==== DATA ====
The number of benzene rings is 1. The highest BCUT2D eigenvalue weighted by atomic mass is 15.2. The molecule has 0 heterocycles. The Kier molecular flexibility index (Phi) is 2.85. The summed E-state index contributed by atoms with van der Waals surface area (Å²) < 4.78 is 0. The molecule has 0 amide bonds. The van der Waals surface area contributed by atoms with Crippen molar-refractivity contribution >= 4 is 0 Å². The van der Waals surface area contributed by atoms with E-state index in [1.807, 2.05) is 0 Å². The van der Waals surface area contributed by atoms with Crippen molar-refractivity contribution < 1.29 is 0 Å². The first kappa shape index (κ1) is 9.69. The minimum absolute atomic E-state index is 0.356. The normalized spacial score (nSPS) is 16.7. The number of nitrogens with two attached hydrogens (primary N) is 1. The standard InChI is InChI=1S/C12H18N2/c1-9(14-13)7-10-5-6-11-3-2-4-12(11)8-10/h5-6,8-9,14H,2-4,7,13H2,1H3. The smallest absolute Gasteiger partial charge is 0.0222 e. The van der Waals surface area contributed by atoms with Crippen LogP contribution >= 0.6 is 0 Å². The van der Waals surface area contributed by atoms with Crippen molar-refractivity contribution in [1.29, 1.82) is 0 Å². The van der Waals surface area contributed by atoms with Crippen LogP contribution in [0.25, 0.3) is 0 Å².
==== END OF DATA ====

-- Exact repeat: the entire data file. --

The number of benzene rings is 1. The highest BCUT2D eigenvalue weighted by atomic mass is 15.2. The molecule has 0 heterocycles. The Kier molecular flexibility index (Phi) is 2.85. The summed E-state index contributed by atoms with van der Waals surface area (Å²) < 4.78 is 0. The molecule has 0 amide bonds. The van der Waals surface area contributed by atoms with Crippen molar-refractivity contribution >= 4 is 0 Å². The van der Waals surface area contributed by atoms with E-state index in [1.807, 2.05) is 0 Å². The van der Waals surface area contributed by atoms with Crippen molar-refractivity contribution < 1.29 is 0 Å². The first kappa shape index (κ1) is 9.69. The minimum absolute atomic E-state index is 0.356. The normalized spacial score (nSPS) is 16.7. The number of nitrogens with two attached hydrogens (primary N) is 1. The standard InChI is InChI=1S/C12H18N2/c1-9(14-13)7-10-5-6-11-3-2-4-12(11)8-10/h5-6,8-9,14H,2-4,7,13H2,1H3. The smallest absolute Gasteiger partial charge is 0.0222 e. The van der Waals surface area contributed by atoms with Crippen LogP contribution >= 0.6 is 0 Å². The van der Waals surface area contributed by atoms with Crippen molar-refractivity contribution in [1.29, 1.82) is 0 Å². The van der Waals surface area contributed by atoms with Crippen LogP contribution in [0.25, 0.3) is 0 Å².